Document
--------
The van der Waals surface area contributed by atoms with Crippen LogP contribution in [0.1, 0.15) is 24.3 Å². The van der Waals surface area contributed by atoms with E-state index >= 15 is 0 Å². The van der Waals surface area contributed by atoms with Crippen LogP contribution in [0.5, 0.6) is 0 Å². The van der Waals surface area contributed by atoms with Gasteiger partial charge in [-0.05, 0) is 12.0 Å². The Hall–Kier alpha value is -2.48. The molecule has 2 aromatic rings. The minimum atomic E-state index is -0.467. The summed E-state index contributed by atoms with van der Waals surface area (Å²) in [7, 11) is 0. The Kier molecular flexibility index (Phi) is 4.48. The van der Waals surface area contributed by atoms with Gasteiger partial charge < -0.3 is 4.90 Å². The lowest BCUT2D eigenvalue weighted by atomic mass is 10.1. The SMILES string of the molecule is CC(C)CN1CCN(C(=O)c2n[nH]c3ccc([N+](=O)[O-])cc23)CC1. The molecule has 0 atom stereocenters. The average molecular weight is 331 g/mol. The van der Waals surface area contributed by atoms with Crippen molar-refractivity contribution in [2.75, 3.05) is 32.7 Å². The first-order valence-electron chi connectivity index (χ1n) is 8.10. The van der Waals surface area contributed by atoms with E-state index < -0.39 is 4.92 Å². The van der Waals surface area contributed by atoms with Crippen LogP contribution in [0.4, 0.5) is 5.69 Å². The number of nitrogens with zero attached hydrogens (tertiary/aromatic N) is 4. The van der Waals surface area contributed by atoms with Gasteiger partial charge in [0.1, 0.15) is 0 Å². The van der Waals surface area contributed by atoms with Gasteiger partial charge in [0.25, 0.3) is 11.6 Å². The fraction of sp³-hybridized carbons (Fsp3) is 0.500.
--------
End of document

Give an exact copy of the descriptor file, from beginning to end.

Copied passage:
The van der Waals surface area contributed by atoms with Crippen LogP contribution in [0.1, 0.15) is 24.3 Å². The van der Waals surface area contributed by atoms with E-state index >= 15 is 0 Å². The van der Waals surface area contributed by atoms with Crippen LogP contribution in [0.5, 0.6) is 0 Å². The van der Waals surface area contributed by atoms with Gasteiger partial charge in [-0.05, 0) is 12.0 Å². The Hall–Kier alpha value is -2.48. The molecule has 2 aromatic rings. The minimum atomic E-state index is -0.467. The summed E-state index contributed by atoms with van der Waals surface area (Å²) in [7, 11) is 0. The Kier molecular flexibility index (Phi) is 4.48. The van der Waals surface area contributed by atoms with Gasteiger partial charge < -0.3 is 4.90 Å². The lowest BCUT2D eigenvalue weighted by atomic mass is 10.1. The SMILES string of the molecule is CC(C)CN1CCN(C(=O)c2n[nH]c3ccc([N+](=O)[O-])cc23)CC1. The molecule has 0 atom stereocenters. The average molecular weight is 331 g/mol. The van der Waals surface area contributed by atoms with Crippen molar-refractivity contribution in [2.75, 3.05) is 32.7 Å². The first-order valence-electron chi connectivity index (χ1n) is 8.10. The van der Waals surface area contributed by atoms with E-state index < -0.39 is 4.92 Å². The van der Waals surface area contributed by atoms with Crippen LogP contribution in [0.4, 0.5) is 5.69 Å². The number of nitrogens with zero attached hydrogens (tertiary/aromatic N) is 4. The van der Waals surface area contributed by atoms with Gasteiger partial charge in [0.1, 0.15) is 0 Å². The van der Waals surface area contributed by atoms with Gasteiger partial charge in [0.25, 0.3) is 11.6 Å². The fraction of sp³-hybridized carbons (Fsp3) is 0.500.